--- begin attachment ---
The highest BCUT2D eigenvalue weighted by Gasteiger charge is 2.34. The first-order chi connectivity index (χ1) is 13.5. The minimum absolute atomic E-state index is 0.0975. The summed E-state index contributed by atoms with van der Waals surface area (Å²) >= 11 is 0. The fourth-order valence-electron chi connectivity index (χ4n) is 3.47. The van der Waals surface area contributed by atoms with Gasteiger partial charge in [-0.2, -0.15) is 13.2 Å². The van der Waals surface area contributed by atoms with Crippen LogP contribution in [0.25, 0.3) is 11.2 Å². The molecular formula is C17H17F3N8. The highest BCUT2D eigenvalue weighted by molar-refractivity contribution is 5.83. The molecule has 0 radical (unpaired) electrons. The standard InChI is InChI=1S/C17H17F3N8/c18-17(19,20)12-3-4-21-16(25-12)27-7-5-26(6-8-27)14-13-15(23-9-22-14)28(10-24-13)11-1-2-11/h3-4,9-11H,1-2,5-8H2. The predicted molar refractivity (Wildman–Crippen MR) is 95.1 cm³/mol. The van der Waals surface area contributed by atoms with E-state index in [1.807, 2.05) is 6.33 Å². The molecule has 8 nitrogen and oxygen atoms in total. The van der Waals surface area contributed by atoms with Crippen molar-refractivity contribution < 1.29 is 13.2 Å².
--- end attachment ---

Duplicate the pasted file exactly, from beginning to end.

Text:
The highest BCUT2D eigenvalue weighted by Gasteiger charge is 2.34. The first-order chi connectivity index (χ1) is 13.5. The minimum absolute atomic E-state index is 0.0975. The summed E-state index contributed by atoms with van der Waals surface area (Å²) >= 11 is 0. The fourth-order valence-electron chi connectivity index (χ4n) is 3.47. The van der Waals surface area contributed by atoms with Gasteiger partial charge in [-0.2, -0.15) is 13.2 Å². The van der Waals surface area contributed by atoms with Crippen LogP contribution in [0.25, 0.3) is 11.2 Å². The molecular formula is C17H17F3N8. The highest BCUT2D eigenvalue weighted by molar-refractivity contribution is 5.83. The molecule has 0 radical (unpaired) electrons. The standard InChI is InChI=1S/C17H17F3N8/c18-17(19,20)12-3-4-21-16(25-12)27-7-5-26(6-8-27)14-13-15(23-9-22-14)28(10-24-13)11-1-2-11/h3-4,9-11H,1-2,5-8H2. The predicted molar refractivity (Wildman–Crippen MR) is 95.1 cm³/mol. The van der Waals surface area contributed by atoms with E-state index in [1.807, 2.05) is 6.33 Å². The molecule has 8 nitrogen and oxygen atoms in total. The van der Waals surface area contributed by atoms with Crippen molar-refractivity contribution < 1.29 is 13.2 Å².